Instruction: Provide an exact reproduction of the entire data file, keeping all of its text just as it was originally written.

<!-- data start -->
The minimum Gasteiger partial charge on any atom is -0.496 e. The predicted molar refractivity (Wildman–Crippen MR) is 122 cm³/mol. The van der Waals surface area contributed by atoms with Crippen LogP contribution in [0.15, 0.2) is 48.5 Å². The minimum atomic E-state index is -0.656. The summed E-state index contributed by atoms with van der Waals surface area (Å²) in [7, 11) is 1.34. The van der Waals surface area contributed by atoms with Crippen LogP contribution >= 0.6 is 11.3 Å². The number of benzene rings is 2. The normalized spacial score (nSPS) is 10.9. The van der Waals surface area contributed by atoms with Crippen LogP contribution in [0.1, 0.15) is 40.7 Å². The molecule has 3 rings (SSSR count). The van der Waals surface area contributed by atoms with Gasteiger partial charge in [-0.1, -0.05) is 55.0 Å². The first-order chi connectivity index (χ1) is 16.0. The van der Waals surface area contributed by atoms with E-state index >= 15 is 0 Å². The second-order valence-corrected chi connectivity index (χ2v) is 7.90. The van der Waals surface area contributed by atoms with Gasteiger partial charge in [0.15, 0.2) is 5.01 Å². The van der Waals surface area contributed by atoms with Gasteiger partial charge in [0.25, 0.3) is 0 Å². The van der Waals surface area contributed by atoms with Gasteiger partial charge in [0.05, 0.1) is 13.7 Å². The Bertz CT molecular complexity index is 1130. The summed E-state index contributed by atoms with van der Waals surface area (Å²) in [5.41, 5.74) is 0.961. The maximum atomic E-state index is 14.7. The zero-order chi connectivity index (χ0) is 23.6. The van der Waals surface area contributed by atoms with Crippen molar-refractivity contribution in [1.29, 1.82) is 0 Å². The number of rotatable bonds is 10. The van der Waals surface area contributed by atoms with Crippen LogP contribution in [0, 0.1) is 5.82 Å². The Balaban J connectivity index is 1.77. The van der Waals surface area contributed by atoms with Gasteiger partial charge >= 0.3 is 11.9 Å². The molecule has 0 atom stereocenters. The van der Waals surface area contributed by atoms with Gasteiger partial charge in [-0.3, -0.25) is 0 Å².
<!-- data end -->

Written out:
The minimum Gasteiger partial charge on any atom is -0.496 e. The predicted molar refractivity (Wildman–Crippen MR) is 122 cm³/mol. The van der Waals surface area contributed by atoms with Crippen LogP contribution in [0.15, 0.2) is 48.5 Å². The minimum atomic E-state index is -0.656. The summed E-state index contributed by atoms with van der Waals surface area (Å²) in [7, 11) is 1.34. The van der Waals surface area contributed by atoms with Crippen LogP contribution >= 0.6 is 11.3 Å². The number of benzene rings is 2. The normalized spacial score (nSPS) is 10.9. The van der Waals surface area contributed by atoms with Crippen LogP contribution in [0.1, 0.15) is 40.7 Å². The molecule has 3 rings (SSSR count). The van der Waals surface area contributed by atoms with Gasteiger partial charge in [-0.1, -0.05) is 55.0 Å². The first-order chi connectivity index (χ1) is 16.0. The van der Waals surface area contributed by atoms with E-state index >= 15 is 0 Å². The second-order valence-corrected chi connectivity index (χ2v) is 7.90. The van der Waals surface area contributed by atoms with Gasteiger partial charge in [0.15, 0.2) is 5.01 Å². The van der Waals surface area contributed by atoms with Gasteiger partial charge in [0.25, 0.3) is 0 Å². The van der Waals surface area contributed by atoms with Gasteiger partial charge in [0.05, 0.1) is 13.7 Å². The Bertz CT molecular complexity index is 1130. The summed E-state index contributed by atoms with van der Waals surface area (Å²) in [5.41, 5.74) is 0.961. The maximum atomic E-state index is 14.7. The zero-order chi connectivity index (χ0) is 23.6. The van der Waals surface area contributed by atoms with Crippen molar-refractivity contribution in [1.29, 1.82) is 0 Å². The number of rotatable bonds is 10. The van der Waals surface area contributed by atoms with Crippen LogP contribution in [0, 0.1) is 5.82 Å². The Balaban J connectivity index is 1.77. The van der Waals surface area contributed by atoms with Gasteiger partial charge >= 0.3 is 11.9 Å². The molecule has 0 atom stereocenters. The van der Waals surface area contributed by atoms with Gasteiger partial charge in [-0.3, -0.25) is 0 Å².